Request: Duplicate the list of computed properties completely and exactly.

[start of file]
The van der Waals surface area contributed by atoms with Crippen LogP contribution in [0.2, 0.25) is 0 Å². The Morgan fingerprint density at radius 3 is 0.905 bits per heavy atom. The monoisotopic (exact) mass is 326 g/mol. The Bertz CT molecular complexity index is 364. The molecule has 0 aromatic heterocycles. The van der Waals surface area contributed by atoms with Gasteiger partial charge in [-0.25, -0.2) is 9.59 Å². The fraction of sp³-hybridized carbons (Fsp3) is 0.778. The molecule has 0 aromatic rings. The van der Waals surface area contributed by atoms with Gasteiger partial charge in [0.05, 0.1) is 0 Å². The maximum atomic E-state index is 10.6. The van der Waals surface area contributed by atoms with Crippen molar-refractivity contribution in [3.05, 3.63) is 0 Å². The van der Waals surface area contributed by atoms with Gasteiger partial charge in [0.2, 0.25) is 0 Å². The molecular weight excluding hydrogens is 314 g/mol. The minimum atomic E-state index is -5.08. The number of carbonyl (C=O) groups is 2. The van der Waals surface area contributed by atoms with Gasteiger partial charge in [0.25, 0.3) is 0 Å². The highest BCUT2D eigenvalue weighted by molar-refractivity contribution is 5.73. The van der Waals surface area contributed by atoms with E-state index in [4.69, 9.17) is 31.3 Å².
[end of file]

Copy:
The van der Waals surface area contributed by atoms with Crippen LogP contribution in [0.2, 0.25) is 0 Å². The Morgan fingerprint density at radius 3 is 0.905 bits per heavy atom. The monoisotopic (exact) mass is 326 g/mol. The Bertz CT molecular complexity index is 364. The molecule has 0 aromatic heterocycles. The van der Waals surface area contributed by atoms with Gasteiger partial charge in [-0.25, -0.2) is 9.59 Å². The fraction of sp³-hybridized carbons (Fsp3) is 0.778. The molecule has 0 aromatic rings. The van der Waals surface area contributed by atoms with Gasteiger partial charge in [0.05, 0.1) is 0 Å². The maximum atomic E-state index is 10.6. The van der Waals surface area contributed by atoms with Crippen molar-refractivity contribution in [3.05, 3.63) is 0 Å². The van der Waals surface area contributed by atoms with Gasteiger partial charge in [0.2, 0.25) is 0 Å². The molecular weight excluding hydrogens is 314 g/mol. The minimum atomic E-state index is -5.08. The number of carbonyl (C=O) groups is 2. The van der Waals surface area contributed by atoms with Gasteiger partial charge in [0.25, 0.3) is 0 Å². The highest BCUT2D eigenvalue weighted by molar-refractivity contribution is 5.73. The van der Waals surface area contributed by atoms with E-state index in [4.69, 9.17) is 31.3 Å².